An African Union election observation mission in Sao Tome and Principe has hailed what it described in a preliminary report as the “peaceful and calm environment” in which Sunday’s second round of presidential elections in the archipelago took place.
“Despite the postponement and latent tensions following the controversial results of the first round, the second round of the presidential elections … took place in a peaceful and calm environment, based on a legal framework that broadly integrates international and continental standards,” the mission said in its first report on the elections, published late on Monday.
The mission congratulated the people of Sao Tome for their calm participation in the elections and their “commitment to democratic values”. It also congratulated political actors, the authorities, the National Elections Commission (CEN) and the security forces.
In the document, the mission – whose mandate was to monitor and report on the conduct of the second round of the presidential elections of 5 September – notes that the legal and institutional framework for elections in Sao Tome and Principe “lays the foundations for the organisation of elections that meet international and regional requirements and standards” but also “deplores the inadequacy of certain provisions of the electoral laws.”
In this regard, the AU mission cites the existence of difficulties with early voting, the fact that the deadlines for the second round of presidential elections “do not take into account the ups and downs of disputes over the results” and the ban on civil society participating in observation of the elections.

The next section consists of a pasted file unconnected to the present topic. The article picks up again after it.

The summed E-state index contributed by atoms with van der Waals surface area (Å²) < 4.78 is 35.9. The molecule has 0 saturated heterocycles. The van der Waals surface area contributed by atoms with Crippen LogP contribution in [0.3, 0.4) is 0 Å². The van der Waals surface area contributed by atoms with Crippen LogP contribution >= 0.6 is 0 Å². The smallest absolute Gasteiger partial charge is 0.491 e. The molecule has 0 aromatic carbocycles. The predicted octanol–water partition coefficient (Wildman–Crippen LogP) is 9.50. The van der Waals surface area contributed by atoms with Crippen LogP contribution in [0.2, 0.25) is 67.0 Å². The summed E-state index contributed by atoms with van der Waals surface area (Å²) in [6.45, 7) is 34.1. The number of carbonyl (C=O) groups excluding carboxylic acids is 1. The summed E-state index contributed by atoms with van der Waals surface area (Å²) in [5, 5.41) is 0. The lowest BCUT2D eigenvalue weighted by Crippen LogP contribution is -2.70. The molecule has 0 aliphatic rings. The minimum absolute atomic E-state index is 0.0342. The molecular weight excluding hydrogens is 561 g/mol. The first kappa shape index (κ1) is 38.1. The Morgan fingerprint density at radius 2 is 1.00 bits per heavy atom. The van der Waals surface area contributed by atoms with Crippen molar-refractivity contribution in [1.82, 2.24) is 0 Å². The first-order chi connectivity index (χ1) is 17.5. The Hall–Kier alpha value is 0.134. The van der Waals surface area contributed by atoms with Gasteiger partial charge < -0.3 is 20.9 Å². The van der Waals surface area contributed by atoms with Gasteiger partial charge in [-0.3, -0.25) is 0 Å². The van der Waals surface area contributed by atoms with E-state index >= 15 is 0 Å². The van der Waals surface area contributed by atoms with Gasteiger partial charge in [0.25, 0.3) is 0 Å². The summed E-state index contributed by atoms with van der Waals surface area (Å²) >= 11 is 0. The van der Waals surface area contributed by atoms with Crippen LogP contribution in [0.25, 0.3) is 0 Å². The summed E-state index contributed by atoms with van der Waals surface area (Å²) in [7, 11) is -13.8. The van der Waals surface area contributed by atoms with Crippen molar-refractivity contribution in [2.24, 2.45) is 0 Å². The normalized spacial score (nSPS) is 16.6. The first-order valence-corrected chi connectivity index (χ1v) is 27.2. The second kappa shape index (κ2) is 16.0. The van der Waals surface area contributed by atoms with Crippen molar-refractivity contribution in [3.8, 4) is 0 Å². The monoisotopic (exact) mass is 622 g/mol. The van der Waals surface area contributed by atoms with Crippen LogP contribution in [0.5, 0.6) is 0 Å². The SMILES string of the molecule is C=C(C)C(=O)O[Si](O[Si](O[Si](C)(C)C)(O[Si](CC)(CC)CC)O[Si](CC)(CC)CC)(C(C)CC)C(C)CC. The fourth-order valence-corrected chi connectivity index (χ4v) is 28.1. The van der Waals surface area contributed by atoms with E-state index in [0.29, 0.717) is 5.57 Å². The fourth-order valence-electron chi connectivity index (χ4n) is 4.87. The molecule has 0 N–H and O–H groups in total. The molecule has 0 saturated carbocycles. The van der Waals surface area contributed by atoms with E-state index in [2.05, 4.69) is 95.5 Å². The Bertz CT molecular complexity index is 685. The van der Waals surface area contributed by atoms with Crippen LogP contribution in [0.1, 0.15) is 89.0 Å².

“There is no provision in the Sao Tome electoral code that authorises election observation by civil society,” the AU report notes. !The authorities should reflect on this aspect, especially since the Constitution recognises the right of Sao Tome’s people to participate in public life.”
The mission therefore calls on the archipelago’s authorities to allow civil society to observe elections in order to “strengthen the participation of citizens in public and political life” as well as recommending “the establishment of a permanent elections management body” for whose creation “technical and financial support” would be needed.
The AU mission deployed 22 observers in the country’s six districts, visiting 154 polling stations. Among the observations made, the report notes a “calm and peaceful” environment during voting and counting.
With regard to polling stations, the report notes that voting started on time “in almost all the polling stations visited at the opening” and that voting material “was available and in sufficient quantity.”
The AU mission also calls for a review of the legal framework regarding the date of the second round of elections in order to “avoid any situation of slippage in the electoral calendar” and for political actors to refrain from “any attitude that could affect political stability and put at risk the democratic achievements of the country” – a reference to the challenge relating to the first-round results that ended up delaying the second round.
The mission’s members are to remain until 9 September to “continue to monitor post-election developments” and it is expected to issue a “more comprehensive final report on the process”.
Sunday’s second round saw Carlos Vila Nova elected president with 45,481 votes or 57.54%, beating Guilherme Posser da Costa, who obtained 33,557 votes or 42.46%, according to provisional results released on Monday by the CEN.